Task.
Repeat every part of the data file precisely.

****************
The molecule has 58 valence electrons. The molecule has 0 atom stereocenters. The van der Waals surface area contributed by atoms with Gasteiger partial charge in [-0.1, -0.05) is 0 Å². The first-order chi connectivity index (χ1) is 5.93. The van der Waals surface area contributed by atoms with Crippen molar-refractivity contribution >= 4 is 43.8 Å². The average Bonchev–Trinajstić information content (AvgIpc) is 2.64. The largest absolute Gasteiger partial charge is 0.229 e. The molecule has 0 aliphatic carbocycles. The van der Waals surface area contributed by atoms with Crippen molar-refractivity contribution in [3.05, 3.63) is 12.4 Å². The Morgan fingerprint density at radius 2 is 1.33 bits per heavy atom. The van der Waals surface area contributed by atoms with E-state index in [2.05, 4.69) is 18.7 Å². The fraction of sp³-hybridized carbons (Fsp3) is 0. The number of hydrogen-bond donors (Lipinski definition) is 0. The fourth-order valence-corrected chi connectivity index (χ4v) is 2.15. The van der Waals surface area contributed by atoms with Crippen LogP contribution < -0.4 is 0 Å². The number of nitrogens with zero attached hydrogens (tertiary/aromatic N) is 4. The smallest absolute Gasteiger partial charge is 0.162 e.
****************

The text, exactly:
The molecule has 58 valence electrons. The molecule has 0 atom stereocenters. The van der Waals surface area contributed by atoms with Gasteiger partial charge in [-0.1, -0.05) is 0 Å². The first-order chi connectivity index (χ1) is 5.93. The van der Waals surface area contributed by atoms with Crippen molar-refractivity contribution >= 4 is 43.8 Å². The average Bonchev–Trinajstić information content (AvgIpc) is 2.64. The largest absolute Gasteiger partial charge is 0.229 e. The molecule has 0 aliphatic carbocycles. The van der Waals surface area contributed by atoms with Crippen molar-refractivity contribution in [3.05, 3.63) is 12.4 Å². The Morgan fingerprint density at radius 2 is 1.33 bits per heavy atom. The van der Waals surface area contributed by atoms with E-state index in [2.05, 4.69) is 18.7 Å². The fraction of sp³-hybridized carbons (Fsp3) is 0. The number of hydrogen-bond donors (Lipinski definition) is 0. The fourth-order valence-corrected chi connectivity index (χ4v) is 2.15. The van der Waals surface area contributed by atoms with Crippen LogP contribution < -0.4 is 0 Å². The number of nitrogens with zero attached hydrogens (tertiary/aromatic N) is 4. The smallest absolute Gasteiger partial charge is 0.162 e.